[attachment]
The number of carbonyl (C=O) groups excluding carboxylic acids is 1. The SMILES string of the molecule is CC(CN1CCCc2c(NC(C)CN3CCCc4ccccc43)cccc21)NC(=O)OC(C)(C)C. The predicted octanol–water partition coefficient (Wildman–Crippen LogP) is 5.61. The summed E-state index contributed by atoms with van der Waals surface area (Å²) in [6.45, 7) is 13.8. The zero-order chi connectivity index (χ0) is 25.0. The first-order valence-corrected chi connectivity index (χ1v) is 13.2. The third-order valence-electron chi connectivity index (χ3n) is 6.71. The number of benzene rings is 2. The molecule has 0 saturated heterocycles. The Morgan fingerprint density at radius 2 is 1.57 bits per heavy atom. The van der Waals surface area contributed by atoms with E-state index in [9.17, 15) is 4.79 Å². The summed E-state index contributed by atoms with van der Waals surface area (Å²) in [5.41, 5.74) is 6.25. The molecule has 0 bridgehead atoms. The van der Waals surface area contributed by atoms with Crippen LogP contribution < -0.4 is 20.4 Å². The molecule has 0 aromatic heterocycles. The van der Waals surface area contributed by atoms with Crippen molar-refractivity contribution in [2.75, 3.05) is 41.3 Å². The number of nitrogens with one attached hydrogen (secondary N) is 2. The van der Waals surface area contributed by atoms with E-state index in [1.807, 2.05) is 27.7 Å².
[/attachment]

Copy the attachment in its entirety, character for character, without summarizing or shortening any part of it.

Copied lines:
The number of carbonyl (C=O) groups excluding carboxylic acids is 1. The SMILES string of the molecule is CC(CN1CCCc2c(NC(C)CN3CCCc4ccccc43)cccc21)NC(=O)OC(C)(C)C. The predicted octanol–water partition coefficient (Wildman–Crippen LogP) is 5.61. The summed E-state index contributed by atoms with van der Waals surface area (Å²) in [6.45, 7) is 13.8. The zero-order chi connectivity index (χ0) is 25.0. The first-order valence-corrected chi connectivity index (χ1v) is 13.2. The third-order valence-electron chi connectivity index (χ3n) is 6.71. The number of benzene rings is 2. The molecule has 0 saturated heterocycles. The Morgan fingerprint density at radius 2 is 1.57 bits per heavy atom. The van der Waals surface area contributed by atoms with E-state index in [9.17, 15) is 4.79 Å². The summed E-state index contributed by atoms with van der Waals surface area (Å²) in [5.41, 5.74) is 6.25. The molecule has 0 bridgehead atoms. The van der Waals surface area contributed by atoms with Crippen LogP contribution < -0.4 is 20.4 Å². The molecule has 0 aromatic heterocycles. The van der Waals surface area contributed by atoms with Crippen molar-refractivity contribution in [2.75, 3.05) is 41.3 Å². The number of nitrogens with one attached hydrogen (secondary N) is 2. The van der Waals surface area contributed by atoms with E-state index in [1.807, 2.05) is 27.7 Å².